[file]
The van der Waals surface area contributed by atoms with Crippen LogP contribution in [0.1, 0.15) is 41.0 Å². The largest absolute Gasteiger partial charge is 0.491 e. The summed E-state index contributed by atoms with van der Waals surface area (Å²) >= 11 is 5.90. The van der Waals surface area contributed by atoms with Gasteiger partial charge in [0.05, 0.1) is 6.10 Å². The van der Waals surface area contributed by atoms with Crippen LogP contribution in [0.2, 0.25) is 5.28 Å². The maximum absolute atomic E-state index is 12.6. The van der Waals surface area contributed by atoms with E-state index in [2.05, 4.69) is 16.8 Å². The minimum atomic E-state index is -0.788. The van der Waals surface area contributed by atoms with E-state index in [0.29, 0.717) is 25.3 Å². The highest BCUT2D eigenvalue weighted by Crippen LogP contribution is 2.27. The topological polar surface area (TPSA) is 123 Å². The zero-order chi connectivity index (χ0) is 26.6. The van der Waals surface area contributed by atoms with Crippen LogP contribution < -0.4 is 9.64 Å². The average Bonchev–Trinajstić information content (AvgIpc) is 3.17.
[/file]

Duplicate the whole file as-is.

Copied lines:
The van der Waals surface area contributed by atoms with Crippen LogP contribution in [0.1, 0.15) is 41.0 Å². The largest absolute Gasteiger partial charge is 0.491 e. The summed E-state index contributed by atoms with van der Waals surface area (Å²) >= 11 is 5.90. The van der Waals surface area contributed by atoms with Gasteiger partial charge in [0.05, 0.1) is 6.10 Å². The van der Waals surface area contributed by atoms with Crippen LogP contribution in [0.2, 0.25) is 5.28 Å². The maximum absolute atomic E-state index is 12.6. The van der Waals surface area contributed by atoms with E-state index in [2.05, 4.69) is 16.8 Å². The minimum atomic E-state index is -0.788. The van der Waals surface area contributed by atoms with E-state index in [0.29, 0.717) is 25.3 Å². The highest BCUT2D eigenvalue weighted by Crippen LogP contribution is 2.27. The topological polar surface area (TPSA) is 123 Å². The zero-order chi connectivity index (χ0) is 26.6. The van der Waals surface area contributed by atoms with Crippen LogP contribution < -0.4 is 9.64 Å². The average Bonchev–Trinajstić information content (AvgIpc) is 3.17.